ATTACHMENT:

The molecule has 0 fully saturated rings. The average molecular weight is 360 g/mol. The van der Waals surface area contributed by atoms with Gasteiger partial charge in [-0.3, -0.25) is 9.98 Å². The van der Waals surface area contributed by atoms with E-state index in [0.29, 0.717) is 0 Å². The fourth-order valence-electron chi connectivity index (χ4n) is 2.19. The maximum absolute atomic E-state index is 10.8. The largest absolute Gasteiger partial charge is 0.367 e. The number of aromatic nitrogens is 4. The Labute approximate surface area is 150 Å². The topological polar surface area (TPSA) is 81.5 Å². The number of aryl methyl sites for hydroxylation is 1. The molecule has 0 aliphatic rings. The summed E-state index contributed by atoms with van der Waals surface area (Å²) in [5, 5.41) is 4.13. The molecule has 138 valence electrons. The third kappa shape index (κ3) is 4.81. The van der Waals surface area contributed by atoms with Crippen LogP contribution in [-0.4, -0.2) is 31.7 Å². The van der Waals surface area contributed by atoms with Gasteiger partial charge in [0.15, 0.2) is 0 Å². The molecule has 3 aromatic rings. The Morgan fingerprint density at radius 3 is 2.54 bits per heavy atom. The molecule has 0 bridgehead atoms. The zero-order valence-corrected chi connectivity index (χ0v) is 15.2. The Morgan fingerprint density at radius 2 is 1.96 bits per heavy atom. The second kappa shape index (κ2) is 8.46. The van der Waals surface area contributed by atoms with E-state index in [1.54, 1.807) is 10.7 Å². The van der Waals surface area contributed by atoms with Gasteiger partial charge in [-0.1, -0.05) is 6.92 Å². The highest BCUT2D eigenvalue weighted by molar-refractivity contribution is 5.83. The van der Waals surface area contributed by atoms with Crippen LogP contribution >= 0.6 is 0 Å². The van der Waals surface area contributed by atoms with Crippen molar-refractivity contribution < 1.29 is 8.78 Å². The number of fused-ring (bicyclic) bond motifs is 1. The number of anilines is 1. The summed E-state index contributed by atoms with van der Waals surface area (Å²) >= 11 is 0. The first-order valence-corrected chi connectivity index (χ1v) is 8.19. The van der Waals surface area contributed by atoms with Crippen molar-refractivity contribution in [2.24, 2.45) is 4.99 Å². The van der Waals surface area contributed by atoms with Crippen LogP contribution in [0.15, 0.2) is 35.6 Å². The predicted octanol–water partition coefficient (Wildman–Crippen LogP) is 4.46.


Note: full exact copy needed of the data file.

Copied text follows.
The molecule has 0 fully saturated rings. The average molecular weight is 360 g/mol. The van der Waals surface area contributed by atoms with Gasteiger partial charge in [-0.3, -0.25) is 9.98 Å². The van der Waals surface area contributed by atoms with E-state index in [0.29, 0.717) is 0 Å². The fourth-order valence-electron chi connectivity index (χ4n) is 2.19. The maximum absolute atomic E-state index is 10.8. The largest absolute Gasteiger partial charge is 0.367 e. The number of aromatic nitrogens is 4. The Labute approximate surface area is 150 Å². The topological polar surface area (TPSA) is 81.5 Å². The number of aryl methyl sites for hydroxylation is 1. The molecule has 0 aliphatic rings. The summed E-state index contributed by atoms with van der Waals surface area (Å²) in [5, 5.41) is 4.13. The molecule has 138 valence electrons. The third kappa shape index (κ3) is 4.81. The van der Waals surface area contributed by atoms with Crippen LogP contribution in [-0.4, -0.2) is 31.7 Å². The van der Waals surface area contributed by atoms with Gasteiger partial charge in [0.15, 0.2) is 0 Å². The molecule has 3 aromatic rings. The Morgan fingerprint density at radius 3 is 2.54 bits per heavy atom. The molecule has 0 bridgehead atoms. The zero-order valence-corrected chi connectivity index (χ0v) is 15.2. The Morgan fingerprint density at radius 2 is 1.96 bits per heavy atom. The second kappa shape index (κ2) is 8.46. The van der Waals surface area contributed by atoms with E-state index in [1.54, 1.807) is 10.7 Å². The van der Waals surface area contributed by atoms with Gasteiger partial charge in [-0.1, -0.05) is 6.92 Å². The highest BCUT2D eigenvalue weighted by molar-refractivity contribution is 5.83. The van der Waals surface area contributed by atoms with Crippen LogP contribution >= 0.6 is 0 Å². The van der Waals surface area contributed by atoms with Crippen molar-refractivity contribution < 1.29 is 8.78 Å². The number of fused-ring (bicyclic) bond motifs is 1. The number of anilines is 1. The summed E-state index contributed by atoms with van der Waals surface area (Å²) >= 11 is 0. The first-order valence-corrected chi connectivity index (χ1v) is 8.19. The van der Waals surface area contributed by atoms with Crippen molar-refractivity contribution in [2.24, 2.45) is 4.99 Å². The van der Waals surface area contributed by atoms with Crippen LogP contribution in [0.15, 0.2) is 35.6 Å². The predicted octanol–water partition coefficient (Wildman–Crippen LogP) is 4.46.